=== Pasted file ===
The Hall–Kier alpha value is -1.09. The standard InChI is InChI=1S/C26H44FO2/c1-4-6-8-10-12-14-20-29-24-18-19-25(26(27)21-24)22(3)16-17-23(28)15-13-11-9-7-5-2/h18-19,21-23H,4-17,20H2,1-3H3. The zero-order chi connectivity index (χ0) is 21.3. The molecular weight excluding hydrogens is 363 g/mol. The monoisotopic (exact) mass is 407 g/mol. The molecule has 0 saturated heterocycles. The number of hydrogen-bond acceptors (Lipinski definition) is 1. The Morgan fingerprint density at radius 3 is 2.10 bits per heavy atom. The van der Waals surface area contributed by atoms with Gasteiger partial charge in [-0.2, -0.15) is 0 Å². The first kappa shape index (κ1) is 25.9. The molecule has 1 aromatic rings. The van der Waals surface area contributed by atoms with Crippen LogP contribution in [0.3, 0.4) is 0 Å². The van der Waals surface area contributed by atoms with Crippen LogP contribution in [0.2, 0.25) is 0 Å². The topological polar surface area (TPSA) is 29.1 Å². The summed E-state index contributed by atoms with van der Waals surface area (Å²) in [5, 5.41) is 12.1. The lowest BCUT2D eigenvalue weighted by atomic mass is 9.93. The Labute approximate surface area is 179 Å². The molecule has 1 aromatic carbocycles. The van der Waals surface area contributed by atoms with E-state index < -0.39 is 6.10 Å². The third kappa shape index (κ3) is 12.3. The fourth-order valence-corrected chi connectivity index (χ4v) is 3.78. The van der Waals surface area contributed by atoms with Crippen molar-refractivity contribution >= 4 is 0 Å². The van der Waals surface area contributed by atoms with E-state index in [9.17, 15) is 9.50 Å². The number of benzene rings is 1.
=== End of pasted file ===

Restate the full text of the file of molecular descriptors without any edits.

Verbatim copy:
The Hall–Kier alpha value is -1.09. The standard InChI is InChI=1S/C26H44FO2/c1-4-6-8-10-12-14-20-29-24-18-19-25(26(27)21-24)22(3)16-17-23(28)15-13-11-9-7-5-2/h18-19,21-23H,4-17,20H2,1-3H3. The zero-order chi connectivity index (χ0) is 21.3. The molecular weight excluding hydrogens is 363 g/mol. The monoisotopic (exact) mass is 407 g/mol. The molecule has 0 saturated heterocycles. The number of hydrogen-bond acceptors (Lipinski definition) is 1. The Morgan fingerprint density at radius 3 is 2.10 bits per heavy atom. The van der Waals surface area contributed by atoms with Gasteiger partial charge in [-0.2, -0.15) is 0 Å². The first kappa shape index (κ1) is 25.9. The molecule has 1 aromatic rings. The van der Waals surface area contributed by atoms with Crippen LogP contribution in [0.3, 0.4) is 0 Å². The van der Waals surface area contributed by atoms with Crippen LogP contribution in [0.2, 0.25) is 0 Å². The topological polar surface area (TPSA) is 29.1 Å². The summed E-state index contributed by atoms with van der Waals surface area (Å²) in [5, 5.41) is 12.1. The lowest BCUT2D eigenvalue weighted by atomic mass is 9.93. The Labute approximate surface area is 179 Å². The molecule has 1 aromatic carbocycles. The van der Waals surface area contributed by atoms with E-state index < -0.39 is 6.10 Å². The third kappa shape index (κ3) is 12.3. The fourth-order valence-corrected chi connectivity index (χ4v) is 3.78. The van der Waals surface area contributed by atoms with Crippen molar-refractivity contribution >= 4 is 0 Å². The van der Waals surface area contributed by atoms with E-state index in [9.17, 15) is 9.50 Å². The number of benzene rings is 1.